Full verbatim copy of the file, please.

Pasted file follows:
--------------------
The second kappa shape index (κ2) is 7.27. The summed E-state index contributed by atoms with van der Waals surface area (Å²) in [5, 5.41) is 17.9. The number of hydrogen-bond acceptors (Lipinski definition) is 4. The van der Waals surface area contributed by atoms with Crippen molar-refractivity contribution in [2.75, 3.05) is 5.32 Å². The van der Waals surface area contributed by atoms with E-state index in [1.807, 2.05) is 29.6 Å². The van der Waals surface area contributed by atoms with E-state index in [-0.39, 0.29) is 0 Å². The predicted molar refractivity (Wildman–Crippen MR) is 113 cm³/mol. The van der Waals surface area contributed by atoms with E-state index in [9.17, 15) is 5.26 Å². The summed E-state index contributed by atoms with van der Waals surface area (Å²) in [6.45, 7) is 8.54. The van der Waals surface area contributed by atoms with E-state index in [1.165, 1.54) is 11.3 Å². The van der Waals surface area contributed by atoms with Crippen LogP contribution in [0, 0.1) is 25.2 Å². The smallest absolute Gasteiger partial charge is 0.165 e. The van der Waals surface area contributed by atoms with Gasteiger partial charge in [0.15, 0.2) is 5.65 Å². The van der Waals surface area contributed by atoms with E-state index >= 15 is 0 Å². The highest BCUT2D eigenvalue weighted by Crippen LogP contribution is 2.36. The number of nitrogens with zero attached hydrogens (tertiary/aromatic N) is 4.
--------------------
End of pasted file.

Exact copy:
The second kappa shape index (κ2) is 7.27. The summed E-state index contributed by atoms with van der Waals surface area (Å²) in [5, 5.41) is 17.9. The number of hydrogen-bond acceptors (Lipinski definition) is 4. The van der Waals surface area contributed by atoms with Crippen molar-refractivity contribution in [2.75, 3.05) is 5.32 Å². The van der Waals surface area contributed by atoms with E-state index in [1.807, 2.05) is 29.6 Å². The van der Waals surface area contributed by atoms with E-state index in [-0.39, 0.29) is 0 Å². The predicted molar refractivity (Wildman–Crippen MR) is 113 cm³/mol. The van der Waals surface area contributed by atoms with E-state index in [9.17, 15) is 5.26 Å². The summed E-state index contributed by atoms with van der Waals surface area (Å²) in [6.45, 7) is 8.54. The van der Waals surface area contributed by atoms with E-state index in [1.165, 1.54) is 11.3 Å². The van der Waals surface area contributed by atoms with Crippen LogP contribution in [0, 0.1) is 25.2 Å². The smallest absolute Gasteiger partial charge is 0.165 e. The van der Waals surface area contributed by atoms with Gasteiger partial charge in [0.15, 0.2) is 5.65 Å². The van der Waals surface area contributed by atoms with E-state index >= 15 is 0 Å². The highest BCUT2D eigenvalue weighted by Crippen LogP contribution is 2.36. The number of nitrogens with zero attached hydrogens (tertiary/aromatic N) is 4.